I have a special fondness for apostrophes. I have spoken about them on radio – take a moment to listen to the recording on the home page here. I have championed them when they were in danger of deletion. I ask you to save Aunt Em from the ‘twitch’ when they are abused.
They are surely the most misused punctuation mark of all time!
There are only two places where apostrophes are relevant, meaningful and correct.
This is where the humble apostrophe signifies that one or more letters has been left out of a compound word.
would not wouldn’t
did not didn’t
are not aren’t
is not isn’t
little lil’ (colloquial use – of course)
it is it’s
The rule that applies here is that the apostrophe is placed after the last letter of the word that is doing the possessing and before the final s.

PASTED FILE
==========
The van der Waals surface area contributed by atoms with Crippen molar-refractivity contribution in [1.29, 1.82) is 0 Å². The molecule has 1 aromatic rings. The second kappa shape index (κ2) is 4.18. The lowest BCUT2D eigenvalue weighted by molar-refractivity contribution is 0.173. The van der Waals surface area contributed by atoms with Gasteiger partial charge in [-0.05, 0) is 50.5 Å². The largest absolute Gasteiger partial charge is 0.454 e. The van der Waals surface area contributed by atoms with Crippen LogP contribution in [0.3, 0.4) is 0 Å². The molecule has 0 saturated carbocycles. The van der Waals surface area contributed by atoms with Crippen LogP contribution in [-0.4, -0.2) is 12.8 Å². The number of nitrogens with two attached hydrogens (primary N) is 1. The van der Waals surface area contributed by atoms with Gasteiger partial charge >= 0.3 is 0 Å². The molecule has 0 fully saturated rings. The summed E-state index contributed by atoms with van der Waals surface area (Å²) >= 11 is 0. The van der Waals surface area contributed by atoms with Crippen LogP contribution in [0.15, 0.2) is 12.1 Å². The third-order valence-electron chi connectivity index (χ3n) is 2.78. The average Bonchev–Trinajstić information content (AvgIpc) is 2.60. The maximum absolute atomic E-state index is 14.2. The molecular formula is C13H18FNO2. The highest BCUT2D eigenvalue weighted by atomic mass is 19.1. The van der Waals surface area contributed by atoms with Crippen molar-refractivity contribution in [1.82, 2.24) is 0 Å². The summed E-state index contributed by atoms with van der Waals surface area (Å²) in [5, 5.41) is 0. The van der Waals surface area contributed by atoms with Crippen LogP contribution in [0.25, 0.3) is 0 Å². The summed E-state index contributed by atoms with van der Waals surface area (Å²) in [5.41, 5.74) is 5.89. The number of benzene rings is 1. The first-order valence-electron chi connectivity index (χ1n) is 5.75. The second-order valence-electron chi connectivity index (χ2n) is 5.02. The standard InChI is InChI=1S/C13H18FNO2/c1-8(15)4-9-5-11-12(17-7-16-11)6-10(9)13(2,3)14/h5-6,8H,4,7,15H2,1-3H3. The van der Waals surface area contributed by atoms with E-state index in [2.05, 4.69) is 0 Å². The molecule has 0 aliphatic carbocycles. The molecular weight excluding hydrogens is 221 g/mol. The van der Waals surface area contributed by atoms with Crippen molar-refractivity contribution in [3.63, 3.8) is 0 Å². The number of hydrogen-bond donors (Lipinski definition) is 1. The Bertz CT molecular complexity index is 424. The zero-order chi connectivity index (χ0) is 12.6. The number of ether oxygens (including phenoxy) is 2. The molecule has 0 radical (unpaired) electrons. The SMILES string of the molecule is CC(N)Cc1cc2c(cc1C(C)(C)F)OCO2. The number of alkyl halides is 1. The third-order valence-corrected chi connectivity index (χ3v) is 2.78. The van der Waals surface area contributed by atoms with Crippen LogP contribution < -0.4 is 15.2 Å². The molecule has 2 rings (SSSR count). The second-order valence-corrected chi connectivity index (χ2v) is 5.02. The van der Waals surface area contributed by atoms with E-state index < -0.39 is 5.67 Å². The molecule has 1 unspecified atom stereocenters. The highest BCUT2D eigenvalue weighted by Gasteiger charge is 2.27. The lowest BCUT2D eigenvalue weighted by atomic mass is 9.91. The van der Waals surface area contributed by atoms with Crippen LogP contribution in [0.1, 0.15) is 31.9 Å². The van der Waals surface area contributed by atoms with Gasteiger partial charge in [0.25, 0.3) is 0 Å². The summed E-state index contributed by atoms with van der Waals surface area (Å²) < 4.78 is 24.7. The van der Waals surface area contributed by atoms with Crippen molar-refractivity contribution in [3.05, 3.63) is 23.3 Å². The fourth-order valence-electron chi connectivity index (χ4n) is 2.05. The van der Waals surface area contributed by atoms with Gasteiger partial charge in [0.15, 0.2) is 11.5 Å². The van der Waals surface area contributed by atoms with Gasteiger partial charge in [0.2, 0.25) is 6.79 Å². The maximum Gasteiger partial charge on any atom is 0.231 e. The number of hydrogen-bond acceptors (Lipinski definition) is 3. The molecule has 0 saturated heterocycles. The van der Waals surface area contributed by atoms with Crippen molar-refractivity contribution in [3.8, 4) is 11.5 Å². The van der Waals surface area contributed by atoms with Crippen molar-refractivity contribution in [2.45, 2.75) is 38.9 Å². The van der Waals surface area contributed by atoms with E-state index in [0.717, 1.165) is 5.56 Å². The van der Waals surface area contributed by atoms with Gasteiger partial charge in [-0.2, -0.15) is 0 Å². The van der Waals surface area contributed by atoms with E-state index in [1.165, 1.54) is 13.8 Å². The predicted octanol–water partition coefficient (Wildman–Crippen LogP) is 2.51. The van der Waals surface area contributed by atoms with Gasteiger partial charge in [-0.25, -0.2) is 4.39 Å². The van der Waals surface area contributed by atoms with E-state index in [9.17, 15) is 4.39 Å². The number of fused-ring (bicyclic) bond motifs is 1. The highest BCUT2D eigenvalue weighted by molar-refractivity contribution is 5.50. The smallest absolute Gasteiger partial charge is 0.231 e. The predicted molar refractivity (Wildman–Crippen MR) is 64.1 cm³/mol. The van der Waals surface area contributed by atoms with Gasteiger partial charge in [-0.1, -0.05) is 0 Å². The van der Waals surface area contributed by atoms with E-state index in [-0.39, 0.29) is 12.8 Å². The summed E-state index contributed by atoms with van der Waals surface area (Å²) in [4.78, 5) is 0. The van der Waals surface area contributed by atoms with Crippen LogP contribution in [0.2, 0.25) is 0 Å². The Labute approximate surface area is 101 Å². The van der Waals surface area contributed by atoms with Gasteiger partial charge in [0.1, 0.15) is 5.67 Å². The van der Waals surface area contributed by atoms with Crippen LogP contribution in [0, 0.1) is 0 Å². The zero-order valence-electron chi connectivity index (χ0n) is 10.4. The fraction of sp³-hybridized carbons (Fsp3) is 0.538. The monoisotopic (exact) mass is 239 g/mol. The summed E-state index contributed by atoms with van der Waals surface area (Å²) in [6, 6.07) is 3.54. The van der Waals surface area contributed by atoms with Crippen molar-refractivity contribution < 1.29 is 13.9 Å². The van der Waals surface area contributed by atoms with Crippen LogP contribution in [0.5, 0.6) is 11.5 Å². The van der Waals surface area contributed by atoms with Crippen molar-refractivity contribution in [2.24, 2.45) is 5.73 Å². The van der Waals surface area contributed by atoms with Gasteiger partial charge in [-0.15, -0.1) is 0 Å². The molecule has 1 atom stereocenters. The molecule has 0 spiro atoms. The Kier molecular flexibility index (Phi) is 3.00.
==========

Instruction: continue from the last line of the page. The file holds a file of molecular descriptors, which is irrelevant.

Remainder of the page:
You will notice that one example you may have been expecting is not there!
Its is a personal pronoun signifying possession. Please do not confuse it with it’s from the examples listed in contraction above.
The dog preferred to eat from its own bowl.
By using it’s in this sentence – you are changing the meaning to nonsense.
The dog preferred to eat from it is own bowl.
Read this out loud and you will understand. Do you agree?
The final and probably most important point to be made about apostrophes is where they DON’T belong!
Plurals (more than one item) and words that end in ‘s’ DO NOT automatically need an apostrophe before the final ‘s’.
Videos means more than one video – video’s means the video owns something.
Potatoes mean more than one potato – potatoe’s means nothing really – potoatoe is not the correct form of the word in any case.
City’s means the city possess something – city’s streets are paved with gold
Cities is the correct form for more than one city.
Please be aware that your writing (including spelling, grammar and punctuation) says a lot about you to your readers from the very first sentence they see.
I would be interested in hearing your pet twitches or indeed welcome any queries you have about the correct form to use in your writing.
Until next time. How about a discussion of nouns and pronouns?